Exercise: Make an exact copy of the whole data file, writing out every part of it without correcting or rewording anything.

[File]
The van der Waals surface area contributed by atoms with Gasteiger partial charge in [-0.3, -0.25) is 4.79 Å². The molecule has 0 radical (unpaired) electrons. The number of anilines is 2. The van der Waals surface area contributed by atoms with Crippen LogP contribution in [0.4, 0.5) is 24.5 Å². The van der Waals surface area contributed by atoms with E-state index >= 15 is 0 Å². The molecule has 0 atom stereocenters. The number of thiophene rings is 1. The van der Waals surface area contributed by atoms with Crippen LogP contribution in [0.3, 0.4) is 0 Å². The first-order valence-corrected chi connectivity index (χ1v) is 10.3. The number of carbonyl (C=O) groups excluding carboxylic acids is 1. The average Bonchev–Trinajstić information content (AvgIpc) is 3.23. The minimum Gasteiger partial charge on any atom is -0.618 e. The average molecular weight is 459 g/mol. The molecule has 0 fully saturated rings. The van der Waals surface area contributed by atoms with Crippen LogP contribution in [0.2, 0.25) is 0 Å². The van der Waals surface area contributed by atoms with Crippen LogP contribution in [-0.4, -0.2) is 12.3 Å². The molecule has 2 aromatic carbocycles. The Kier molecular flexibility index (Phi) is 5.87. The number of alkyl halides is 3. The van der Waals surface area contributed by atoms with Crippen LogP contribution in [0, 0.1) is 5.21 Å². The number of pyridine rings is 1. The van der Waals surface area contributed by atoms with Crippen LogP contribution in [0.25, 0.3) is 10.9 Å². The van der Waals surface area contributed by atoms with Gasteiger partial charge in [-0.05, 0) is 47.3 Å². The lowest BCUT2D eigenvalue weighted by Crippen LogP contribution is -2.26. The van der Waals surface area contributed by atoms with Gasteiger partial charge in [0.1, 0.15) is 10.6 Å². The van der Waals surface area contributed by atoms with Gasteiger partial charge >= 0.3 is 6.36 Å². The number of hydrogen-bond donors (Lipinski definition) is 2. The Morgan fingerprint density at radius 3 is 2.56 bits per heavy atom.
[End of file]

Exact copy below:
The van der Waals surface area contributed by atoms with Gasteiger partial charge in [-0.3, -0.25) is 4.79 Å². The molecule has 0 radical (unpaired) electrons. The number of anilines is 2. The van der Waals surface area contributed by atoms with Crippen LogP contribution in [0.4, 0.5) is 24.5 Å². The van der Waals surface area contributed by atoms with E-state index >= 15 is 0 Å². The molecule has 0 atom stereocenters. The number of thiophene rings is 1. The van der Waals surface area contributed by atoms with Crippen LogP contribution in [0.3, 0.4) is 0 Å². The first-order valence-corrected chi connectivity index (χ1v) is 10.3. The number of carbonyl (C=O) groups excluding carboxylic acids is 1. The average Bonchev–Trinajstić information content (AvgIpc) is 3.23. The minimum Gasteiger partial charge on any atom is -0.618 e. The average molecular weight is 459 g/mol. The molecule has 0 fully saturated rings. The van der Waals surface area contributed by atoms with Crippen LogP contribution in [0.2, 0.25) is 0 Å². The van der Waals surface area contributed by atoms with Crippen LogP contribution in [-0.4, -0.2) is 12.3 Å². The molecule has 2 aromatic carbocycles. The Kier molecular flexibility index (Phi) is 5.87. The number of alkyl halides is 3. The van der Waals surface area contributed by atoms with Crippen LogP contribution in [0, 0.1) is 5.21 Å². The number of pyridine rings is 1. The van der Waals surface area contributed by atoms with Crippen LogP contribution in [0.25, 0.3) is 10.9 Å². The van der Waals surface area contributed by atoms with Gasteiger partial charge in [-0.05, 0) is 47.3 Å². The lowest BCUT2D eigenvalue weighted by Crippen LogP contribution is -2.26. The van der Waals surface area contributed by atoms with Gasteiger partial charge in [0.1, 0.15) is 10.6 Å². The van der Waals surface area contributed by atoms with Gasteiger partial charge >= 0.3 is 6.36 Å². The number of hydrogen-bond donors (Lipinski definition) is 2. The Morgan fingerprint density at radius 3 is 2.56 bits per heavy atom.